As the chief political correspondent and analyst for The Jerusalem Post, Gil Hoffman has a profound understanding of the nuances that make Israeli politics complex and, at times, confusing. On Friday, Nov. 13 and Saturday, Nov. 14, Hoffman will share his insights as scholar-in-residence at Congregation Anshei Israel.
Having lived in Israel for the past 17 years, Hoffman, who grew up in Chicago, has observed a change in the overall feelings Israeli citizens have toward the political process, very different from what has occurred in the United States. “Israeli politics and American politics have gone, over the last 20 years, in opposite directions,” says Hoffman. “Twenty years ago, when I lived in America, I don’t think most people knew whether they lived in a blue state or a red state. Now, everyone knows what color state they live in, and a lot of people hate the people from the other colored states.” Hoffman witnessed similar attitudes in Israel a few decades ago, but says things have changed. “I think people have gotten more relaxed. They realize that one politician or another isn’t going to make a huge difference.”
Hoffman credits the change in Israeli attitudes to the fluid political climate. “The people of Israel have a lot more power, politically, than the people of the United States. We have elections more often, and at any given point, our government could fall apart, so our politicians have to be on their toes,” he explains. “Even though there is no concept of constituency in our political system, if our politicians don’t serve the people well, they are gone quickly.”
Called “the most optimistic man in Israel” by Israel Television, Hoffman cites his children as his source of hope. “I have beautiful children, who constantly inspire me. They help me see Israel through fresh eyes.” Adding that his children are the great-grandchildren of Holocaust survivors, Hoffman sees the difference between generations as proof that life in Israel will improve. “I know that we’ve overcome so much from those days to the days of my children, and that gives me hope. Even though we have a ways to go, we are going to get there. Things are going to get better and better.”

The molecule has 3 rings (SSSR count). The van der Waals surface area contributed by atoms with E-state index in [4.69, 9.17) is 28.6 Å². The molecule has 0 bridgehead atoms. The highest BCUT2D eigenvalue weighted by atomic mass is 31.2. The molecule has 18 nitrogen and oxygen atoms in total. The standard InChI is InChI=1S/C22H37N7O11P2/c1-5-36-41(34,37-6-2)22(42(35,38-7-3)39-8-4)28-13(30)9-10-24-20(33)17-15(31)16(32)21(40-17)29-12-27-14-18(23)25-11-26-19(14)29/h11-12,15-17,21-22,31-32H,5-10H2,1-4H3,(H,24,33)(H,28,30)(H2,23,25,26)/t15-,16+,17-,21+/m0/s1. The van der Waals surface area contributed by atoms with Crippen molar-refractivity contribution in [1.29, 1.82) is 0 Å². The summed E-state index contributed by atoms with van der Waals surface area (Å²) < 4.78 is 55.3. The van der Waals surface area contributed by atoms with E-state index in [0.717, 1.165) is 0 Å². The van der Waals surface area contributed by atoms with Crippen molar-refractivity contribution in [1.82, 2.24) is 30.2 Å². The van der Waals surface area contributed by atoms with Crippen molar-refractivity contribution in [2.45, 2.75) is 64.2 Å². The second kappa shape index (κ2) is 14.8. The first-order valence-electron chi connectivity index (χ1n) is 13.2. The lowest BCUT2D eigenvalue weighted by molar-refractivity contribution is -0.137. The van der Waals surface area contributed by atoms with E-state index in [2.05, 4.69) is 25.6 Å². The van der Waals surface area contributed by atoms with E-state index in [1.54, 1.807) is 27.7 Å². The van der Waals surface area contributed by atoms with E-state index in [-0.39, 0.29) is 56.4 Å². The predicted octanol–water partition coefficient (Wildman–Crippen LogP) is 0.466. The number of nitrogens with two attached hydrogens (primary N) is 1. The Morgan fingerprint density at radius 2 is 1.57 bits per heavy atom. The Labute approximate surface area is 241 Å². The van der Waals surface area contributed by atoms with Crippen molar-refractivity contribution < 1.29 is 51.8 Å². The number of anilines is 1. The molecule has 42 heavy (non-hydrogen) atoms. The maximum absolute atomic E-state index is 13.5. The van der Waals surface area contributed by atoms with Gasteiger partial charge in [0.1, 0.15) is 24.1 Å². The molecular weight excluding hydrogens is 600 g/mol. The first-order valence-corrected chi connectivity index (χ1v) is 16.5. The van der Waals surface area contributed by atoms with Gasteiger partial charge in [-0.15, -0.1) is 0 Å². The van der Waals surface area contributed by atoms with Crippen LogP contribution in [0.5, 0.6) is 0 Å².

Prior to living in Israel, Hoffman wrote for the Arizona Republic. Although he says he hasn’t been to Tucson since “Fifth Street Deli was still called Feig’s,” he has fond feelings for Arizona. “I’m happy to be going back to Arizona. It was such a warm place for me, in more ways than one. I really loved the people. If Israel didn’t exist, then Arizona would be at the top of the list of places to live.”
His visit to Anshei Israel on Nov. 13 will include Shabbat dinner, followed at 7:45 p.m. by his presentation “Behind the Scenes in Israeli Politics and the Battle over the Future of the Jewish-Democratic State.”
On Sat., Nov. 14, as part of the 9 a.m. Shabbat Service, Hoffman will present the D’var Torah, “Peace Politics and Plutonium: An Insider’s Look at the Mayhem in the Middle East”; at 3:30 p.m., he will present “Red States, Blue States and the Jewish State: The View from Jerusalem on Obama’s Relationship with Israel”; followed at 4:30 p.m. by Mincha, Seudah Shlesheet (Third Meal), Ma’ariv and Havdallah.
Reservations for the Shabbat dinner must be made by Nov. 9. Fee for members: adults $14, children $8; guests: adults $20, children $12. Call 745-5550.
Laura Wilson Etter is a freelance journalist, grant writer and artist in Tucson.